History of dental treatments

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Regarding implant (medicine), one of the milestone progress is osseointegration which was termed in 1981 by Tomas Albrektsson.[1] The scope of this article is limited to the pre-1981 history.

Dental implant[edit]

Greenfield's basket: one of the earliest examples of a successful endosseous implant was Greenfield's 1913 implant system
While studying bone cells in a rabbit tibia using a titanium chamber, Branemark was unable to remove it from bone. His realization that bone would adhere to titanium led to the concept of osseointegration and the development of modern dental implants. The original x-ray film of the chamber embedded in the rabbit tibia is shown (made available by Branemark).
Panoramic radiograph of historic dental implants, taken 1978

There is archeological evidence that humans have attempted to replace missing teeth with root form implants for thousands of years. Remains from ancient China (dating 4000 years ago) have carved bamboo pegs, tapped into the bone, to replace lost teeth, and 2000-year-old remains from ancient Egypt have similarly shaped pegs made of precious metals. Some Egyptian mummies were found to have transplanted human teeth, and in other instances, teeth made of ivory.[2](p26)[3][4] Wilson Popenoe and his wife in 1931, at a site in Honduras dating back to 600 AD, found the lower mandible of a young Mayan woman, with three missing incisors replaced by pieces of sea shells, shaped to resemble teeth.[5] Bone growth around two of the implants, and the formation of calculus, indicates that they were functional as well as esthetic. The fragment is currently part of the Osteological Collection of the Peabody Museum of Archaeology and Ethnology at Harvard University.[2][3]

In modern times, a tooth replica implant was reported as early as 1969, but the polymethacrylate tooth analogue was encapsulated by soft tissue rather than osseointegrated.[6]

The early part of the 20th century saw a number of implants made of a variety of materials. One of the earliest successful implants was the Greenfield implant system of 1913 (also known as the Greenfield crib or basket).[7] Greenfield's implant, an iridioplatinum implant attached to a gold crown, showed evidence of osseointegration and lasted for a number of years.[7] The first use of titanium as an implantable material was by Bothe, Beaton and Davenport in 1940, who observed how close the bone grew to titanium screws, and the difficulty they had in extracting them.[8] Bothe et al. were the first researchers to describe what would later be called osseointegration (a name that would be marketed later on by Per-Ingvar Brånemark). In 1951, Gottlieb Leventhal implanted titanium rods in rabbits.[9] Leventhal's positive results led him to believe that titanium represented the ideal metal for surgery.[9]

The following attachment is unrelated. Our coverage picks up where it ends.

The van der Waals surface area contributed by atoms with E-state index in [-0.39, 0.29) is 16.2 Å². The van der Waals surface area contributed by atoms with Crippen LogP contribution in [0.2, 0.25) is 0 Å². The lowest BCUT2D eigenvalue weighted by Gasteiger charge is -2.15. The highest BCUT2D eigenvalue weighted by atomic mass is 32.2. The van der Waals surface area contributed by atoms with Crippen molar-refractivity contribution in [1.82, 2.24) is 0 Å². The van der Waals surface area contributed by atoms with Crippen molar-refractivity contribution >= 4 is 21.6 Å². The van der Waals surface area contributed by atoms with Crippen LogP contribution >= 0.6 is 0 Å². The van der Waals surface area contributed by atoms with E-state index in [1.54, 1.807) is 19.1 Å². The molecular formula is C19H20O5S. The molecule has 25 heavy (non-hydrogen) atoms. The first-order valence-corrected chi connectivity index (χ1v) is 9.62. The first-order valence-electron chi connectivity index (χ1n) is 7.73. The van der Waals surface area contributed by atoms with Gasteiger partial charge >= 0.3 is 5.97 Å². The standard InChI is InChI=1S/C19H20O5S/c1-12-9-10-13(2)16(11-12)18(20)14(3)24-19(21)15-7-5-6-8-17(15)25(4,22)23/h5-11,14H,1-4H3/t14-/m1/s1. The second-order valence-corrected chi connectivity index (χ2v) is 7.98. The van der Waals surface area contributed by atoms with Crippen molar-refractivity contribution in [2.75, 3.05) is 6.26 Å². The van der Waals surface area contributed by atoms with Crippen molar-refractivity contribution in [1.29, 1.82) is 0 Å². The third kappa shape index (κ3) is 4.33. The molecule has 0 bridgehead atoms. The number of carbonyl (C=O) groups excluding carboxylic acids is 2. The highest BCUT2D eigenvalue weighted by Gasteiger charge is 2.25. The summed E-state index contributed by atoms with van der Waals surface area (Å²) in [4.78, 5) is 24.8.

In the 1950s research was being conducted at Cambridge University in England on blood flow in living organisms. These workers devised a method of constructing a chamber of titanium which was then embedded into the soft tissue of the ears of rabbits. In 1952 the Swedish orthopaedic surgeon, Per-Ingvar Brånemark, was interested in studying bone healing and regeneration. During his research time at Lund University he adopted the Cambridge designed "rabbit ear chamber" for use in the rabbit femur. Following the study, he attempted to retrieve these expensive chambers from the rabbits and found that he was unable to remove them. Brånemark observed that bone had grown into such close proximity with the titanium that it effectively adhered to the metal. Brånemark carried out further studies into this phenomenon, using both animal and human subjects, which all confirmed this unique property of titanium.[citation needed] Leonard Linkow, in the 1950s, was one of the first to insert titanium and other metal implants into the bones of the jaw. Artificial teeth were then attached to these pieces of metal.[10] In 1965 Brånemark placed his first titanium dental implant into a human volunteer. He began working in the mouth as it was more accessible for continued observations and there was a high rate of missing teeth in the general population offered more subjects for widespread study. He termed the clinically observed adherence of bone with titanium as "osseointegration".[11](p626) Since then implants have evolved into three basic types:

  1. Root form implants; the most common type of implant indicated for all uses. Within the root form type of implant, there are roughly 18 variants, all made of titanium but with different shapes and surface textures. There is limited evidence showing that implants with relatively smooth surfaces are less prone to peri-implantitis than implants with rougher surfaces and no evidence showing that any particular type of dental implant has superior long-term success.[12]
  2. Zygoma Implant; a long implant that can anchor to the cheek bone by passing through the maxillary sinus to retain a complete upper denture when bone is absent. While zygomatic implants offer a novel approach to severe bone loss in the upper jaw, it has not been shown to offer any advantage over bone grafting functionally although it may offer a less invasive option, depending on the size of the reconstruction required.[13]